Cooking For Engineers Forum Index Cooking For Engineers
Analytical cooking discussed.
 
 FAQFAQ   SearchSearch   MemberlistMemberlist   UsergroupsUsergroups   RegisterRegister 
 ProfileProfile   Log in to check your private messagesLog in to check your private messages   Log inLog in 

How To: Seasoning Cast Iron
Goto page Previous  1, 2, 3, 4, 5, 6, 7, 8, 9, 10  Next
 
Post new topic   Reply to topic    Cooking For Engineers Forum Index -> Tools, Equipment, and Gadgets
View previous topic :: View next topic  
Author Message
david.mihola



Joined: 09 Feb 2006
Posts: 13
Location: Vienna, Austria

PostPosted: Sun Mar 26, 2006 2:26 pm    Post subject: Reply with quote

Quote:

By any chance, are you putting the oil/fat on too thick? Also, for the first coat, are you putting the pan in upside down?


That might be - even though my coatings now are already much thinner, than in my first experiments. Also, I didn't until now put the pan in the oven upside down.

I now tried a REALLY thin layer of oil (it doesn't even look like a "layer" - it's just that the pan has an oily shine) - the pan still got fairly brown, so I suppose there was enough oil there. Until now, there is no flaking...

Apart from that I just wanted to say, that I really appreciate your will to discuss this with me and share your experiences - it's great not to have to do the experimenting all alone!

Quote:

Looks like it was over-heated. And I don't mean that as though you misused the pan. The steel expands & contracts and over time sections of your seasoning will pop off.


So, are you just replacing the flaking bits by adding some more oil after each use - or is this helping to create a "flake-proof" which is more resistant to the expanding and contracting of the steel?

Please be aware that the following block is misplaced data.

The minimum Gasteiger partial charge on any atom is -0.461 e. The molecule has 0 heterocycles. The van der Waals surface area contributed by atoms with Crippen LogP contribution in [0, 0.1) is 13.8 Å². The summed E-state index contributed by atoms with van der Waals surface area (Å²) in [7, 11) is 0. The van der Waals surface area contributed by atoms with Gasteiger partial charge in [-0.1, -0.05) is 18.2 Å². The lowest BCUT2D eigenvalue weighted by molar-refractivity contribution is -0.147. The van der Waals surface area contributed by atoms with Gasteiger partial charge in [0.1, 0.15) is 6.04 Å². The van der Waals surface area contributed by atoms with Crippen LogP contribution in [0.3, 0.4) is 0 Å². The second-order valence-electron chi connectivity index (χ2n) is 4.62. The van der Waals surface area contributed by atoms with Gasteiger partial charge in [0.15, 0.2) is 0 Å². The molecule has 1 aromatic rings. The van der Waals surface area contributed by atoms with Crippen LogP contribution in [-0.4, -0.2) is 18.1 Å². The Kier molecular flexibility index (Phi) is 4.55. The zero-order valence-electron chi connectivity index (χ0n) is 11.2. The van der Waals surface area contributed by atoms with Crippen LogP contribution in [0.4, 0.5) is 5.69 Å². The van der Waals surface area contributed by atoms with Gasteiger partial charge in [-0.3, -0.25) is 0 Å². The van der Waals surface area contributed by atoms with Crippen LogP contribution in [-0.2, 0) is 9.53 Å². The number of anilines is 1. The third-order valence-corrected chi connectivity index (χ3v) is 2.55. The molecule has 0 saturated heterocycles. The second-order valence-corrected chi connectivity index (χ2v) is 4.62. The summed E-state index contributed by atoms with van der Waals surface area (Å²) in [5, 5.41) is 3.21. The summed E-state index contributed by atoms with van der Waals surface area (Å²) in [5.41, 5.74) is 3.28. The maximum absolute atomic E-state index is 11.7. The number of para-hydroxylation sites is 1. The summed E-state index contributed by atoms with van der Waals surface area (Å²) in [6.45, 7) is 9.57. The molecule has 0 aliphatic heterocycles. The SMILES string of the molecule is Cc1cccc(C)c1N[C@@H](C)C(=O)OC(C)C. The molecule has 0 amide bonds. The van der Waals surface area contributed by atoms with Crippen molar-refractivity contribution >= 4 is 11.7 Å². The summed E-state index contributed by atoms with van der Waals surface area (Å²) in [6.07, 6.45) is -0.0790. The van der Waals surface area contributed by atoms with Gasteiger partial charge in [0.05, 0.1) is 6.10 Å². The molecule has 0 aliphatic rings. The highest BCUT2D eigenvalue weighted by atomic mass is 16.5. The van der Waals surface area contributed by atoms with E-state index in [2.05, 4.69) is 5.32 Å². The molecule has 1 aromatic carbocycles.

Thank you, too, and I am sure there will be some roasted chicken on our table in the near future...

David


Last edited by david.mihola on Sun Mar 26, 2006 7:06 pm; edited 1 time in total
Back to top
View user's profile Send private message
DrBiggles



Joined: 12 May 2005
Posts: 355
Location: Richmond, CA

PostPosted: Sun Mar 26, 2006 4:37 pm    Post subject: Reply with quote

Quote:
Quote:

Looks like it was over-heated. And I don't mean that as though you misused the pan. The steel expands & contracts and over time sections of your seasoning will pop off.


So, are you just replacing the flaking bits by adding some more oil after each use - or is this helping to create a "flake-proof" which is more resistant to the expanding and contracting of the steel?

Thank you, too, and I am sure there will be some roasted chicken on our table in the near future...

David


I was thinking about this the other day and I believe it's going to take time to get a patina that you're happy with. Just be patient and pay attention to your pan. Making a pan flake-proof may be a little ambitious. I've got a cast iron smooth finish griddle and after 10 years the seasoning at the edges still peels like yours from time to time.
Don't sweat the little things and remember what's important is to keep cooking.

Biggles
Back to top
View user's profile Send private message
cncmike



Joined: 11 May 2006
Posts: 6
Location: Burlington Canada

PostPosted: Thu May 11, 2006 3:12 am    Post subject: Seasoning... Reply with quote

I've found that only time and repetition seems to be the only really effective way to season, and with good quality cast iron pans, regular attention is my thing. I inherited mine from my grandmother as they were too heavy for her and they date back to the 40's.